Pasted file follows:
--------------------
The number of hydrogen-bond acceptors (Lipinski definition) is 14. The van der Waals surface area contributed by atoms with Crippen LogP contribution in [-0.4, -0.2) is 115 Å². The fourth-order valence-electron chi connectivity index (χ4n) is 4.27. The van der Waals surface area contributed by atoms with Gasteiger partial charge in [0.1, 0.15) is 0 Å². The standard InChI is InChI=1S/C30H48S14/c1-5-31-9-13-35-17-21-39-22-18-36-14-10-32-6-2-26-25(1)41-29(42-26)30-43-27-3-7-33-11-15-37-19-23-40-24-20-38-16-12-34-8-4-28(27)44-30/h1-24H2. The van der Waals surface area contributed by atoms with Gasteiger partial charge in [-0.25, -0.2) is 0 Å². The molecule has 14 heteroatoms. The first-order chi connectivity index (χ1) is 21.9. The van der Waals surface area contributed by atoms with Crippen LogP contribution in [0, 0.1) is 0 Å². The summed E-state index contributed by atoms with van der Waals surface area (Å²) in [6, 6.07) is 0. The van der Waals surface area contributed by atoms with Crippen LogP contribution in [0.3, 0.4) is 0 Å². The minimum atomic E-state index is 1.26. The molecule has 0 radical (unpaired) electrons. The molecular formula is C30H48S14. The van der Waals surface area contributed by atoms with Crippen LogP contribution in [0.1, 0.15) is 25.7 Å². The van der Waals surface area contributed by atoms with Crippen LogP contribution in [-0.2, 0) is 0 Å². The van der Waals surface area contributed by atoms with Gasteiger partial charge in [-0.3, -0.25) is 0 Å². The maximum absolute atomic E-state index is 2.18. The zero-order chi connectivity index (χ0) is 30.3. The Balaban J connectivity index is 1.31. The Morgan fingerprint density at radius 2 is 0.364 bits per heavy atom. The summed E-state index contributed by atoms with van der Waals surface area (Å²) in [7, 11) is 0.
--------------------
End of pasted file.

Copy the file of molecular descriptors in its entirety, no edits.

The number of hydrogen-bond acceptors (Lipinski definition) is 14. The van der Waals surface area contributed by atoms with Crippen LogP contribution in [-0.4, -0.2) is 115 Å². The fourth-order valence-electron chi connectivity index (χ4n) is 4.27. The van der Waals surface area contributed by atoms with Gasteiger partial charge in [0.1, 0.15) is 0 Å². The standard InChI is InChI=1S/C30H48S14/c1-5-31-9-13-35-17-21-39-22-18-36-14-10-32-6-2-26-25(1)41-29(42-26)30-43-27-3-7-33-11-15-37-19-23-40-24-20-38-16-12-34-8-4-28(27)44-30/h1-24H2. The van der Waals surface area contributed by atoms with Gasteiger partial charge in [-0.25, -0.2) is 0 Å². The molecule has 14 heteroatoms. The first-order chi connectivity index (χ1) is 21.9. The van der Waals surface area contributed by atoms with Crippen LogP contribution in [0, 0.1) is 0 Å². The summed E-state index contributed by atoms with van der Waals surface area (Å²) in [6, 6.07) is 0. The van der Waals surface area contributed by atoms with Crippen LogP contribution in [0.3, 0.4) is 0 Å². The minimum atomic E-state index is 1.26. The molecule has 0 radical (unpaired) electrons. The molecular formula is C30H48S14. The van der Waals surface area contributed by atoms with Crippen LogP contribution in [0.1, 0.15) is 25.7 Å². The van der Waals surface area contributed by atoms with Crippen LogP contribution in [-0.2, 0) is 0 Å². The van der Waals surface area contributed by atoms with Gasteiger partial charge in [-0.3, -0.25) is 0 Å². The maximum absolute atomic E-state index is 2.18. The zero-order chi connectivity index (χ0) is 30.3. The Balaban J connectivity index is 1.31. The Morgan fingerprint density at radius 2 is 0.364 bits per heavy atom. The summed E-state index contributed by atoms with van der Waals surface area (Å²) in [7, 11) is 0.